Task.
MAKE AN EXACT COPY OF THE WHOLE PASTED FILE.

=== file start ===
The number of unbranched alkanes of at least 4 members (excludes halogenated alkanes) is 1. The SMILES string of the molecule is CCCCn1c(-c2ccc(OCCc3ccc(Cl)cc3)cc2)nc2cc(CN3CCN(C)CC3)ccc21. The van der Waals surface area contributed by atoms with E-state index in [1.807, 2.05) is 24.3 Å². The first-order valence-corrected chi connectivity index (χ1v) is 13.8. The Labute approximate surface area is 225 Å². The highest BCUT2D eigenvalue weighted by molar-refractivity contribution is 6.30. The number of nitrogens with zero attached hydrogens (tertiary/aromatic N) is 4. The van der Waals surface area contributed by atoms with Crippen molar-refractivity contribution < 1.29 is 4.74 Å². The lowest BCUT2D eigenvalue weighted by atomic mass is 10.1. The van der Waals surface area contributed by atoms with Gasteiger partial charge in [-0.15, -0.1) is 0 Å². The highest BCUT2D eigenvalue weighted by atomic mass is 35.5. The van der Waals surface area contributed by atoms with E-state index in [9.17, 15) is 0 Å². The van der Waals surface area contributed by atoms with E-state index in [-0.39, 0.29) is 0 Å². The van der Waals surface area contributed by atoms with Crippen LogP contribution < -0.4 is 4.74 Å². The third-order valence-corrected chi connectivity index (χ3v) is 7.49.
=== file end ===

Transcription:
The number of unbranched alkanes of at least 4 members (excludes halogenated alkanes) is 1. The SMILES string of the molecule is CCCCn1c(-c2ccc(OCCc3ccc(Cl)cc3)cc2)nc2cc(CN3CCN(C)CC3)ccc21. The van der Waals surface area contributed by atoms with E-state index in [1.807, 2.05) is 24.3 Å². The first-order valence-corrected chi connectivity index (χ1v) is 13.8. The Labute approximate surface area is 225 Å². The highest BCUT2D eigenvalue weighted by molar-refractivity contribution is 6.30. The number of nitrogens with zero attached hydrogens (tertiary/aromatic N) is 4. The van der Waals surface area contributed by atoms with Crippen molar-refractivity contribution < 1.29 is 4.74 Å². The lowest BCUT2D eigenvalue weighted by atomic mass is 10.1. The van der Waals surface area contributed by atoms with Gasteiger partial charge in [-0.15, -0.1) is 0 Å². The highest BCUT2D eigenvalue weighted by atomic mass is 35.5. The van der Waals surface area contributed by atoms with E-state index in [9.17, 15) is 0 Å². The van der Waals surface area contributed by atoms with E-state index in [-0.39, 0.29) is 0 Å². The van der Waals surface area contributed by atoms with Crippen LogP contribution < -0.4 is 4.74 Å². The third-order valence-corrected chi connectivity index (χ3v) is 7.49.